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C2-1 Fundraising

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Aim: For the children to be able to contribute to the fundraising of the church of for a different cause. Young children become involved in fundraising through school, BB or through parental involvement As they get older, their idea of fundraising and giving to others grows alongside their understanding of disparity, moral judgement and financial issues. Fundraising gives children a sense of empowerment. Children rarely have the financial resources to bring about change, but through fundraising, they can acquire the resources to begin the process of change. This allows them to see that they are able to make a positive impact or change in their community or the wider world. Introduction: Two straightforward and easy recipes which can then be church, the local Company, disaster relief, mission etc. Taken from the BB Anchors Pro Pack C-2-1


Information on potential charities, groups and fundraising needs

Activity 2
• Mixing bowls
• Wooden spoons
• Blunt knife (normal dinner knife)
• Baking tray (Muffin tin)
• Clingfilm
• Oven
• 55g/ 2oz Cooking margarine (e.g. Stork)
• 55g/ 2oz refined vegetable fat (e.g. Cookeen)
• 110g/ 8oz plain flour
• Any flavour jam.

Activity 3
• Mixing bowl
• Sieve
• Trays/Baking sheets
• 8 0z/ 225g self raising flour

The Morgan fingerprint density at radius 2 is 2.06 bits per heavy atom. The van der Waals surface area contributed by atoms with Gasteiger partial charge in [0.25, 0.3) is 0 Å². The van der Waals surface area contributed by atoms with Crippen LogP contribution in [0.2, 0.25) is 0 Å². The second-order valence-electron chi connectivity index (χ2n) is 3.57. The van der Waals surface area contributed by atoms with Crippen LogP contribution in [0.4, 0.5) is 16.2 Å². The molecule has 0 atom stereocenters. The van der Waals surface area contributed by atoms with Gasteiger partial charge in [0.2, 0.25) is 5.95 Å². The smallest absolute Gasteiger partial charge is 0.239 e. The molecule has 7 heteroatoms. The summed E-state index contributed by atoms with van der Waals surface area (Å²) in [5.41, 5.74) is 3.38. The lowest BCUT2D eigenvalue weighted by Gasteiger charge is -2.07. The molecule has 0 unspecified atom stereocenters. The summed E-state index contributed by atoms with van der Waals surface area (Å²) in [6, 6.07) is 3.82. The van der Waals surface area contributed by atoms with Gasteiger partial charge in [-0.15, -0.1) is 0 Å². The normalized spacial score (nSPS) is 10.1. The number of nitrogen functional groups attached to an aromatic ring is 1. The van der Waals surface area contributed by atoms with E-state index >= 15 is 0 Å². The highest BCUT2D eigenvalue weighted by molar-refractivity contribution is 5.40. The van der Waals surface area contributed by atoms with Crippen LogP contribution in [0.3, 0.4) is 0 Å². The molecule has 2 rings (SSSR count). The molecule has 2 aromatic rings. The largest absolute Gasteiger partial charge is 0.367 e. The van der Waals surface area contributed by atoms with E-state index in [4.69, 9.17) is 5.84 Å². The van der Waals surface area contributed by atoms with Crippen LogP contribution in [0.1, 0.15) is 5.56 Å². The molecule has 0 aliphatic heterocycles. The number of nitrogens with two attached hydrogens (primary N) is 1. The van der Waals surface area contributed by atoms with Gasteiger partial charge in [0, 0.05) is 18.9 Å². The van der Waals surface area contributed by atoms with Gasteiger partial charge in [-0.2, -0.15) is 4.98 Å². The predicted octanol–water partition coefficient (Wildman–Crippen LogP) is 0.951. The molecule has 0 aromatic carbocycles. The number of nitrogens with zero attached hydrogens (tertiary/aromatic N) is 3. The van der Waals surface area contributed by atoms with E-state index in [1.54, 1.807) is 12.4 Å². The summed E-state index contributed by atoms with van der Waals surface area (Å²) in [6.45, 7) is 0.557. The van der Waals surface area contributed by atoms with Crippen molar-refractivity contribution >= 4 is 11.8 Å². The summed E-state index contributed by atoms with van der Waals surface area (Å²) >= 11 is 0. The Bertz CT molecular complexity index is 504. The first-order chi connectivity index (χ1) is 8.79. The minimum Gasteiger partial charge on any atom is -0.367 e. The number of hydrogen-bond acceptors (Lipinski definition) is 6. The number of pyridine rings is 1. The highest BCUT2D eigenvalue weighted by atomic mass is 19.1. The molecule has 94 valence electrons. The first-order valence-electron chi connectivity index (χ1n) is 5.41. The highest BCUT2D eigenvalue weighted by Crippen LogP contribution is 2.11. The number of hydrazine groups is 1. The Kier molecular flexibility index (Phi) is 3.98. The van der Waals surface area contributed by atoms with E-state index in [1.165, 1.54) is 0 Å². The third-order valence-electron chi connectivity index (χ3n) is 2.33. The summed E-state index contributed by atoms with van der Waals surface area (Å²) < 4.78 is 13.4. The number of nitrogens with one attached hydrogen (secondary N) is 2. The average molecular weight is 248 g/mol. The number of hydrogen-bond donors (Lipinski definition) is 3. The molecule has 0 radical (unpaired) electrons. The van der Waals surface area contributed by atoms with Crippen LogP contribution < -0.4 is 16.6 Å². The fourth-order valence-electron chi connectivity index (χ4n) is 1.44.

• 1 tsp baking powder
• 4 oz/110g soft butter or margarine
• 2 oz/ 55g sugar
• 4 oz/ 110g mixed dried fruit (optional)
• 2 oz/ 55g currants
• 1 medium egg
• 1-3 tbsp milk
• Demerara sugar for sprinkling
• Oil for greasing
• Oven


Activity 1 - Fundraising Planning

Aim: To think through fundraising and look at some ideas.

Community service as a form of helping people in need is a valuable lesson for children of any age. Fundraising says to children, “Let’s help others or “Let’s make a change in our community. Children are very open to learning about why we need to help others and raise money.

When you explain fundraising to children, make sure your conversation is child-centred and age-appropriate. For example, if you are explaining a children’s cancer charity to a very young child, you might simply tell them that their efforts will help a child their age who is sick. However, if you’re explaining the charity to older children, you can elaborate and explain more about cancer and the ways it affects families.

Every year schools and groups plan their fundraising. By creating a plan you can give your money raising efforts the best chance for success. Don’t try to plan a last minute fundraising event it will be stressful for the organisers, the volunteers and without enough time to promote the fundraiser, you may not have the type of success that you could have if you pre-plan the event.